The annual Synod of the Diocese of Quincy meeting in Moline on Friday and Saturday remained focused on moving forward with mission and ministry inside the diocese, around the county and around the world, even as it seeks to secure its relationship to the wider Anglican Communion.
Presentations were made about continuing relief efforts coordinated with the Free Church of the Annunciation in New Orleans, earthquake relief for Peru, an upcoming medical mission to the Dominican Republic, and new outreach work in Haiti and Quincy’s companion Diocese of the Upper Shire in Malawi.
During the synod banquet Friday evening, Deacon Phil Fleming, the diocese’s disaster and relief coordinator, received a national recognition award for his Katrina relief work in New Orleans, and also received the St. Paul’s award for meritorious service to the diocese.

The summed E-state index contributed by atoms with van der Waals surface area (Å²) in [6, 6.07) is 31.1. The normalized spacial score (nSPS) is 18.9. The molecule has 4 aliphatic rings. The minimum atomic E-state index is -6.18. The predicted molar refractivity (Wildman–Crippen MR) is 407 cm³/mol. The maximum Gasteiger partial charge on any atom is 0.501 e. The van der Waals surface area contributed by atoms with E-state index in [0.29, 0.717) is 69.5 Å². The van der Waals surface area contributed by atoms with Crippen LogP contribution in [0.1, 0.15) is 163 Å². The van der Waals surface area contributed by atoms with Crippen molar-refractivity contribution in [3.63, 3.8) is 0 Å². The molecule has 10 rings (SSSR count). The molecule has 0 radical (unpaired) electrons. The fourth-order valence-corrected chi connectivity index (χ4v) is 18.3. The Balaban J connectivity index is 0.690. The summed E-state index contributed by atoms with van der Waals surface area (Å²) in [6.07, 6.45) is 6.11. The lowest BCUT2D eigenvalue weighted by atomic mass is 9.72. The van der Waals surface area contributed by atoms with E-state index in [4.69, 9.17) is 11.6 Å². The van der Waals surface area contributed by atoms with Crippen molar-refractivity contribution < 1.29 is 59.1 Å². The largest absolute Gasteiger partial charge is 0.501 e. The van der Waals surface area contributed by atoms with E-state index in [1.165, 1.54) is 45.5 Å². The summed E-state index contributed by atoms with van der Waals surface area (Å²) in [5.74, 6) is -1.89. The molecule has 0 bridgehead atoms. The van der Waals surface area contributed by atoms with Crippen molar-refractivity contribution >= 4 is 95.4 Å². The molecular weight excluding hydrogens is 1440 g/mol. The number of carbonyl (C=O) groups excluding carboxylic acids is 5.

The synod took steps to consider possible relationships with other branches of the Anglican Communion. Quincy is presently affiliated with the Episcopal Church in the US. A number of decisions were made that open the door for possible alignment with a different branch of the world-wide Communion.
“As a Diocese our goal is to remain in fellowship with the wider Anglican Communion,” said the Rt. Rev. Keith L. Ackerman, Bishop of Quincy. “Over a year ago we asked for alternative oversight from an archbishop outside the US. We re-affirmed that request at this synod.”
“No final decisions were made about our affiliation at this synod,” according to Fr. John Spencer, press officer for the Diocese. Spencer said a number of decisions are currently being made in various parts of the Anglican Communion that will affect not only the US church, but all 38 provinces of the Communion. “Decisions will be made in the next few weeks about who will or will not attend next year’s Lambeth Conference,” a meeting of all Anglican bishops held every 10 years. Many bishops, including a significant number of bishops in the Church of England, have indicated they may not attend if American bishops are present who have continued to reject the scriptural and moral teaching standards of the Communion.
“Also, several of our sister dioceses in the Anglican Communion Network will be considering canonical changes in the coming weeks, ” Spencer said. “We want to discern a way forward together in a reasoned and prayerful manner over the coming months.”